A Portslade barman has been jailed for 16 years after a jury found him guilty of 11 counts of abusing two girls.
John Guile, 49, also known as John Gosling, was given a 17-year sentence to include an extra year on licence at Lewes Crown Court yesterday (Thursday 14 September).
Guile will be expected to serve more than 10 years before he can be considered for parole.
He abused an 11-year-old and a 13-year-old girl some years apart over a period stretching from July 2009 to April 2019. Neither girl knew the other.
During his trial at Hove Crown Court in May, the jury was told that one of the girls targeted by Guile was now 26 and the other was still in her teens.
The former barman worked at two Southwick pubs – the now-closed Pilot and the Romans – and befriended one of his victims while at work.
He groomed and abused the first girl at a number of locations in Southwick, Portslade and Brighton. The other he abused while he was living in the Patcham area of Brighton.
After leaving the Pilot pub, which closed in 2010, he went on to work at the Romans although the management has since changed. Later, he was a window fitter and cleaning contractor.
He lived at the Romans pub, in Manor Hall Road, as well as in Abinger Road, Portslade, in Old Shoreham Road and in Midhurst Rise, Brighton.
The jury returned unanimous guilty verdicts on a series of charges including five counts of sexual activity with a child.
At Lewes Crown Court, Sarah Lindop, prosecuting, read a victim personal statement prepared by one of the girls, Louise.
She said: “Not only did he take away my innocence, but my teenage years and adult years. I still have nightmares and flashbacks because of what he did to me.
“John started abusing me when I was a young teenager. I was at a vulnerable age and at the weakest point in my life.”
Louise spoke of having been scarred and how Guile had changed her life forever, leaving her feeling panic and humiliation at times and with mental health problems, social phobia and emotional numbness. At times, she had even had suicidal feelings.
She said: “Emotionally the abuse has torn me to pieces. You made me feel like a piece of meat. You decided to make me your prey.”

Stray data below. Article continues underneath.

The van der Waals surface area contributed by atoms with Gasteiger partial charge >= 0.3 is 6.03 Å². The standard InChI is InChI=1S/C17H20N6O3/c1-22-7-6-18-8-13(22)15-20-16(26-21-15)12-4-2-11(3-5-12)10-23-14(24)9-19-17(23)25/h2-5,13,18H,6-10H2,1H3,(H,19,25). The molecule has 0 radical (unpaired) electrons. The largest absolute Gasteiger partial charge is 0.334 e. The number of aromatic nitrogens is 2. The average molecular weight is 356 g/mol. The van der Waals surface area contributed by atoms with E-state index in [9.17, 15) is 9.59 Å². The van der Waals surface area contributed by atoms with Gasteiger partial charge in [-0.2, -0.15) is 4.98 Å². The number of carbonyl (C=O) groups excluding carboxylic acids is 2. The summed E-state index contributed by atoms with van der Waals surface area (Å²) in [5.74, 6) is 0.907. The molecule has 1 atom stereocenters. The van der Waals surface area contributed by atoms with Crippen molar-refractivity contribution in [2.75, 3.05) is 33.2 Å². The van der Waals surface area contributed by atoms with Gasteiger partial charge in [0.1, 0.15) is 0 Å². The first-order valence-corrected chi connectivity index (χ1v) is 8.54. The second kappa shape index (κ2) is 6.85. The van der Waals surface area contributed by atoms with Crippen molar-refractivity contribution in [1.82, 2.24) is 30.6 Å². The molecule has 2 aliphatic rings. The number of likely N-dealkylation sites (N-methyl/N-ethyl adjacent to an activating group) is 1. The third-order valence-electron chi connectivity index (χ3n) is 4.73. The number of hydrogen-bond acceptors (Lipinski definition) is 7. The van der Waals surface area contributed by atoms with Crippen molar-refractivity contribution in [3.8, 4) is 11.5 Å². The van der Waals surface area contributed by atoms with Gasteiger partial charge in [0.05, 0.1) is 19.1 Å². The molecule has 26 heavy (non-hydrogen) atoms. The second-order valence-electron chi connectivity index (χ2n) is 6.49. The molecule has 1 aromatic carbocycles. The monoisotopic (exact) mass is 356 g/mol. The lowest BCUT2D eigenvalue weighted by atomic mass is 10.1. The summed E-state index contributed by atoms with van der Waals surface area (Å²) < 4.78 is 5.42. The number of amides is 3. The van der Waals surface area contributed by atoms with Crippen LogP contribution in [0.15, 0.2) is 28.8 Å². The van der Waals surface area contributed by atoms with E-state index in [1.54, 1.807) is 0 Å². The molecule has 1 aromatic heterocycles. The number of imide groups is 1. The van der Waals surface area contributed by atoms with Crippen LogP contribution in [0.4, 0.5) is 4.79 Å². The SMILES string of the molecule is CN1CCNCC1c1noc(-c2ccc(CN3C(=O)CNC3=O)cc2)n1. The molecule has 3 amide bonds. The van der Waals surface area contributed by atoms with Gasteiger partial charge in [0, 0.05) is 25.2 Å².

She also said: “I ask to be given the gift of knowing exactly where John is at all times so that I can truly live – and I ask that the public be given that gift as well.
“Do not devalue my life so much as to ask me to share the time he deserves to serve for my body and my life, at the same time as his other victim.
“She and I are two separate individuals that he exploited at separate times. This is a crime against individual human beings.
“Do not continue the course of history where women’s lives matter less by grouping us into some cattle, the same way John herded his victims – as disposable.”
During his trial, Guile did not go into the witness box to give evidence himself. He denied that he had sexually abused either of the complainants.
At Lewes Crown Court yesterday, Miss Lindop said that some of the offences carried a maximum sentence of life imprisonment.
Andrew Selby, who defended Guile, said: “He has been convicted of immensely serious offences and he will be punished accordingly if he serves a determinate sentence.”
Guile was sentenced by Judge Stephen Mooney, who was also the trial judge and who said that he was a dangerous offender who posed a serious risk to children.
Judge Mooney told Guile that he had been convicted of 11 offences against two children and said: “Both bear the mental scars of what you did to them.
“Your selfish actions have impacted on the lives of those you abused. All you were interested in was sex. You treated both of these children as objects to provide you with sexual gratification.”
The judge jailed Guile for 16 years, ordered him to serve a further year on licence and told him to register as a sex offender for life.
He imposed a “sexual harm prevention order” and made an indefinite restraining order not to contact either victim.
After Guile was found guilty, Louise, said: “As a victim, you’re made to not want to come forward about these types of cases.
“It’s been a very overwhelming experience for everyone involved. I hope this story can encourage others to come forward. Our voice is never silent for long.”